Police Chief Mark Talbot, who spearheaded a dramatic decrease in crime in Norristown, Pa., has been named Hampton’s new police chief.
“I am very excited to welcome Chief Talbot to our community. Chief Talbot emerged as the top choice after each round of the comprehensive interview process, which included more than 35 community leaders and staff. He is, without a doubt, the right choice for our community and Police Division,” said City Manager Mary Bunting. He will begin July 6.
“I believe that a successful police chief must be a visible presence in the community,” said Talbot. “My first goal in Hampton is to learn. I might know about policing, but I’m not an expert on what it means to live in Hampton. Learning about a community means learning about the people. It is reaching out, meeting people, engaging with people in person and on the phone. I plan on giving out a lot of love.”
His approach paid off in Norristown. A Latino advocacy group survey found that 78% of residents believed their relationship with the police department had changed for the better during his tenure. Under his leadership, violent crimes in Norristown fell more than 50% in three years, and overall serious crimes fell 44%.
“We are in a season in America when leadership matters more than ever,” said Dr. Alvean Lyons, CEO of A.L. Inc., co-founder of the Virginia Unity Project, and part of the interview panel. “An effective leader has three things: character, competence, and courage. I believe that Mark Talbot represents all three. I look forward to the incredible potential that his leadership could create in our community.”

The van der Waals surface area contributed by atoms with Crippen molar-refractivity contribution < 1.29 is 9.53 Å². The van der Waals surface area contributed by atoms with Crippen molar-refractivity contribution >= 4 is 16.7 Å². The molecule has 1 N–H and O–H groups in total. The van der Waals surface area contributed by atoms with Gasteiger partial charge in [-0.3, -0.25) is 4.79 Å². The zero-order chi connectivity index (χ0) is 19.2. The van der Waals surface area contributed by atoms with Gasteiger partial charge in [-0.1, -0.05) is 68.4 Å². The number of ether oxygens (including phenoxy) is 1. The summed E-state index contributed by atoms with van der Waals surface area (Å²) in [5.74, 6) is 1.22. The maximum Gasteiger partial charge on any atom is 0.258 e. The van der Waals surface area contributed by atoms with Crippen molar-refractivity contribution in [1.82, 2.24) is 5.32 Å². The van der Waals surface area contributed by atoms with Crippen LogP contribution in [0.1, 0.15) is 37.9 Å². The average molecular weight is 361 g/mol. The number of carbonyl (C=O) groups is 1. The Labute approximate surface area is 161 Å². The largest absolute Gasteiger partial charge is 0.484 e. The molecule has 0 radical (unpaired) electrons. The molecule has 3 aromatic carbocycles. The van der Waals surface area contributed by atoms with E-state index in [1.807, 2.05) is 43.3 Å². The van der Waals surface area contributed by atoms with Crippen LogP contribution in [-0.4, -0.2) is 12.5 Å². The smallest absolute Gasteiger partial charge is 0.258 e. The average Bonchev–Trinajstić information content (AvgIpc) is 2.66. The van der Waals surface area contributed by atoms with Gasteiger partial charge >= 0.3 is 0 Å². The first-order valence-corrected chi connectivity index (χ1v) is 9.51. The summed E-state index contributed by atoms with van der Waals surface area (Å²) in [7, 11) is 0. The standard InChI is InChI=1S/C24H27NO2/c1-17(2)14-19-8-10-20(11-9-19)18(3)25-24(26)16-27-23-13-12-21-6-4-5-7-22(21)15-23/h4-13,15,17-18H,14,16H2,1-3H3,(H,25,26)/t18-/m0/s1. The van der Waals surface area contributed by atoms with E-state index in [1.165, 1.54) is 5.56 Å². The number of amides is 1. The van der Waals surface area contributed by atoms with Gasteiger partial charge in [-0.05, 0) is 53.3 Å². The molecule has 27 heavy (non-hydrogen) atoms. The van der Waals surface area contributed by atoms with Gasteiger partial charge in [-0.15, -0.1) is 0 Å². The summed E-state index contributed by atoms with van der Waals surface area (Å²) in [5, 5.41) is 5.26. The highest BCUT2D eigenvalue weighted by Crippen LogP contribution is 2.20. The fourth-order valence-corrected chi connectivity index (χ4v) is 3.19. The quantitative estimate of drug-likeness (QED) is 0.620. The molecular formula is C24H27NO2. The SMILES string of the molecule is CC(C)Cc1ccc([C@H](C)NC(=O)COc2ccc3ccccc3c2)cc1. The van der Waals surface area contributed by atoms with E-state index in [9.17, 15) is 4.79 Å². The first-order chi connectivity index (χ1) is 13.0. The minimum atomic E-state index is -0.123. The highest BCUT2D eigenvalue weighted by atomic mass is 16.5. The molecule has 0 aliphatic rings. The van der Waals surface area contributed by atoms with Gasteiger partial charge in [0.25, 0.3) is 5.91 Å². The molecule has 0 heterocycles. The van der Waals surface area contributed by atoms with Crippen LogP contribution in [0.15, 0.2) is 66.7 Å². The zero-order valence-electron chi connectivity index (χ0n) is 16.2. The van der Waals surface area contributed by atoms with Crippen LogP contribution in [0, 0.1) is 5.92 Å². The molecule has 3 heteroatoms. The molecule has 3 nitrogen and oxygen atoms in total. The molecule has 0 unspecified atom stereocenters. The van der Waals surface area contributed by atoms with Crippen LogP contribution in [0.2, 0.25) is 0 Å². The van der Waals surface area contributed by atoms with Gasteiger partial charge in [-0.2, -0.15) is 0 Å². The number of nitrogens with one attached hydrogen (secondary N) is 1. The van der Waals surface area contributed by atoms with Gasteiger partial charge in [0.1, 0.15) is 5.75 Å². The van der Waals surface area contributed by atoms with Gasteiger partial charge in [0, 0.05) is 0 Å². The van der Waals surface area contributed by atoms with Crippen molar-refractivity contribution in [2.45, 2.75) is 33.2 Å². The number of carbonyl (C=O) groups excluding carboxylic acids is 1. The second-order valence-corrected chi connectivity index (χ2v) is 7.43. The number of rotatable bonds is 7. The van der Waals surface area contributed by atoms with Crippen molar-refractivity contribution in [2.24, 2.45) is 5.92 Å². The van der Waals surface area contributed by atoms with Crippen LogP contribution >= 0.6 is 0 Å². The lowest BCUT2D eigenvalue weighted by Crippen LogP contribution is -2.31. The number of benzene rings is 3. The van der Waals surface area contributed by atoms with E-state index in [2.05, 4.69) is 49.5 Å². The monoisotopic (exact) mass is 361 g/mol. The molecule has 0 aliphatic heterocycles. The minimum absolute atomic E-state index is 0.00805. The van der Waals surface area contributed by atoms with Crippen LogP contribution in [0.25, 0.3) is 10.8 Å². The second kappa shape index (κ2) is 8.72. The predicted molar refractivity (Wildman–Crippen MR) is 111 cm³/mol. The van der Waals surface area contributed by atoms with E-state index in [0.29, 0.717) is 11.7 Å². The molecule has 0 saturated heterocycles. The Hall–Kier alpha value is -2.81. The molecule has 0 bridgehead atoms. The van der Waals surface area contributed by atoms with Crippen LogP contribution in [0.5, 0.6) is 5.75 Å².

Bob Boester, who has worked with Hampton’s police chiefs in a variety of capacities since 1976, says he found Talbot to be “a person of integrity who displayed both empathy and an understanding of the need for a fair application of justice in our community. I am confident that he will lead the Hampton Police Department forward.”
The chief selection process to replace retiring Chief Terry Sult began last fall with extensive community stakeholder interviews and a resident survey by GovHR, the search firm hired by the City. GovHR used this input to develop the profile for the ideal candidate and then screened initial applicants. Three rounds of interviews followed. Community leaders — including neighborhood advocates, pastors and ministers, business owners and organizations, non-profit executives, civil rights organizations, school and youth representatives, and law enforcement professionals — played a major role in evaluating candidates in each of those stages.
Talbot has 30 years’ experience in law enforcement and holds a bachelor’s degree in organizational leadership from Penn State University. He is also a graduate of the Senior Management Institute for Police, the Police Executive Development Institute at Penn State University and the Criminal Justice Leadership Institute at the University of Delaware. He began his career as a correctional officer after which he became a police officer in the Reading, Pennsylvania, Police Department. There, he progressed through the ranks and became Deputy Chief before becoming the director of the Bureau of Enforcement and Investigation of the Pennsylvania Department of State and then the Chief in Norristown, Pennsylvania. He has received an NAACP Community Leadership Award and a Freedom Foundation Local Hero award.
When asked why he chose Hampton, Talbot replied: “I think that we need each other. I feel a sense of connection and impending collaboration that is going to elevate all of us. I felt that from the minute I started to contemplate being the next police chief. As I researched the community and looked at the police department, it felt absolutely right for Hampton and right for me.”
Go online to see a video from Chief Talbot